In India, cat losses such as the Gujarat earthquake have hit insurers hard. A pool could help stablise insurance supplies and encourage risk mitigation. By Partha Panda and Rama Warrier
The Indian sub-continent is among the world's most disaster prone areas with approximately 55% of land vulnerable to earthquakes, 10% of land vulnerable to cyclones and 5% of land vulnerable to floods, according to the National Institute of Disaster Management.
India experienced one of the worst earthquakes in recent times on 26 January 2001 in Gujarat, with the reported damage to property at about $4.5 billion and more than 30,000 deaths. Large parts of the country's long coastline of 8,041km, are vulnerable to cyclones. Cyclones developing in the Bay of Bengal can cause heavy devastation on the eastern coast of the country, as shown by the Orissa super cyclone in October 1999 with around $600 million economic losses.
India receives an annual precipitation of 400 million hectare meters. Of this, 75% falls during four months of monsoon (June- September). The area vulnerable to floods is 40 million hectares and the average area affected by floods annually is about 8 million hectares. The average annual total damage to crops, houses and public utilities during the period 1953- 1995 was about Rs.9,720 million ($220 million) .
The insurance market
According to the Insurance Regulatory and Development Agency Journal, the Indian general insurance market has grown from about $2.5 billion in 2001-02 to about $4.5 billion in 2005-06, a jump of about 80% in a period of four years. It is expected that the premium growth will accelerate in the next five to seven years. In spite of this phenomenal growth and the prospects for more, insurance penetration (premiums as a percentage of gross domestic product) and insurance density (premiums per capita) for non-life insurance are very low.
Catastrophe pools - a conceptual view
Individual insurers/reinsurers can create a fund or a pool to insure against low frequency/high severity events, although in some state mandated pools, the government provides the initial capitalisation. The Turkish Catastrophe Insurance Pool is an example of this. Otherwise, the pool could be a combination of private and public funding. In other cases, the government may act as a co-reinsurer or the reinsurer of last resort. In the case of claims exceeding a certain threshold, the pool reserves can pay claims.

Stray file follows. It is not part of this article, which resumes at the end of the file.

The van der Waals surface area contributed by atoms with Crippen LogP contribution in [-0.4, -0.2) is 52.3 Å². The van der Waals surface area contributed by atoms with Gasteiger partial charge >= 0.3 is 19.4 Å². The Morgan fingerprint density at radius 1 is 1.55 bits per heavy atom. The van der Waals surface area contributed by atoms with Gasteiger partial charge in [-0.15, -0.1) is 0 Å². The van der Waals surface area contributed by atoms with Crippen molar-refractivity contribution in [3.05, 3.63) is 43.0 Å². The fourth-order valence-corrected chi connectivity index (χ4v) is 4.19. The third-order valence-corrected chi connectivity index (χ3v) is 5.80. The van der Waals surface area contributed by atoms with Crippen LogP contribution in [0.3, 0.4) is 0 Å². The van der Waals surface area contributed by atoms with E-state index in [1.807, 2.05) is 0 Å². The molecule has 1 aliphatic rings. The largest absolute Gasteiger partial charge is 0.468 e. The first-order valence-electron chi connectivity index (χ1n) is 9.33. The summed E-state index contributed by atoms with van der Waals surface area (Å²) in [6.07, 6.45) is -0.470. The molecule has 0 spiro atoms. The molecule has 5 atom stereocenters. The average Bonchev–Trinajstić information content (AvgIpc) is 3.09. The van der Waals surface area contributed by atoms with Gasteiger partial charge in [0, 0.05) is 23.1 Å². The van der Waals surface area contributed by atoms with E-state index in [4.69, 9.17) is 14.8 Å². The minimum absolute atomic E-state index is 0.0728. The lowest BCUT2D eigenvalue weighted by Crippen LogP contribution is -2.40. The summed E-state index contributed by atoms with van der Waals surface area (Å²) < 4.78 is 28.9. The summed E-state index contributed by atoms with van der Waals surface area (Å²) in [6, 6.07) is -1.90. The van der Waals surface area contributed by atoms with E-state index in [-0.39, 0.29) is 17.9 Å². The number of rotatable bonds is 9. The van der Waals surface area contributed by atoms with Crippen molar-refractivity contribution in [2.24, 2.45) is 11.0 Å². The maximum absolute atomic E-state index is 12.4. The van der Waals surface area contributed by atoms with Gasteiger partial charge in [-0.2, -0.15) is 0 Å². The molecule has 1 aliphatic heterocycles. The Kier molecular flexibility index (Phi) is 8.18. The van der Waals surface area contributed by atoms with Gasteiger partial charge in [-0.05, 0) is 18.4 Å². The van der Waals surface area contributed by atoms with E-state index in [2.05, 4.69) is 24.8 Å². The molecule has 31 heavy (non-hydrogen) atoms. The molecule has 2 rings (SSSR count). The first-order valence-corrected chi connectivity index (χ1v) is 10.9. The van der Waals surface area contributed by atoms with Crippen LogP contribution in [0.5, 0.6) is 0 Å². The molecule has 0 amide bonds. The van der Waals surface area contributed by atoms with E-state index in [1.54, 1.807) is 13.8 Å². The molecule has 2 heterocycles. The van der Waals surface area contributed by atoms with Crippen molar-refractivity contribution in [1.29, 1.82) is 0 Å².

The purpose of the pool would be to create capacity, particularly at times when reinsurance support is not consistent or has become expensive as a result of large losses for reinsurers worldwide.
In addition, the pool can aim to limit the burden of natural catastrophes on government budgets, provide risk mitigation options for the constituents of a pool, establish long term reserves to finance future catastrophe losses, provide coverage at affordable premiums and encourage risk sharing by insurers and property owners.
Country specific factors and aspects of the international reinsurance market provide incentives for the development of a pool.
India specific drivers:
a) Capacity utilisation: In the pre-liberalisation era, the market reinsurance programme used the market capacity to the fullest, which has not been the case since the opening of the market after 2000-01. Before then, all four general insurance companies were government owned and, hence, could sit together and design a common reinsurance programme which leveraged their total capacity base. With diversification of ownership post-liberalisation, this advantage has been lost.
b) Growth of exposures: The market has been growing at the rate of 15-16% annually. Higher penetration and density of insurance than the existing levels (Figure 2) present increased risk exposure and higher insured catastrophe exposures.
c) Risk accumulations: There are high accumulations of risks around certain areas of India. Delhi, Mumbai, Chennai and Kolkata account for a very large proportion of the country's risk concentration. Delhi is highly seismic and the remaining three cities are prone to windstorm and flooding. Similarly, with the increase in high value risks, the accumulation pattern is changing significantly.
d) De-tariffing of market: Following the end of the tariff system in the general insurance market in January 2007, the controls on the premium ratings by the insurance regulator have been lifted. This may to lead to some instability in the market. The big question is affordability of coverage for catastrophe risks, which has been taken for granted.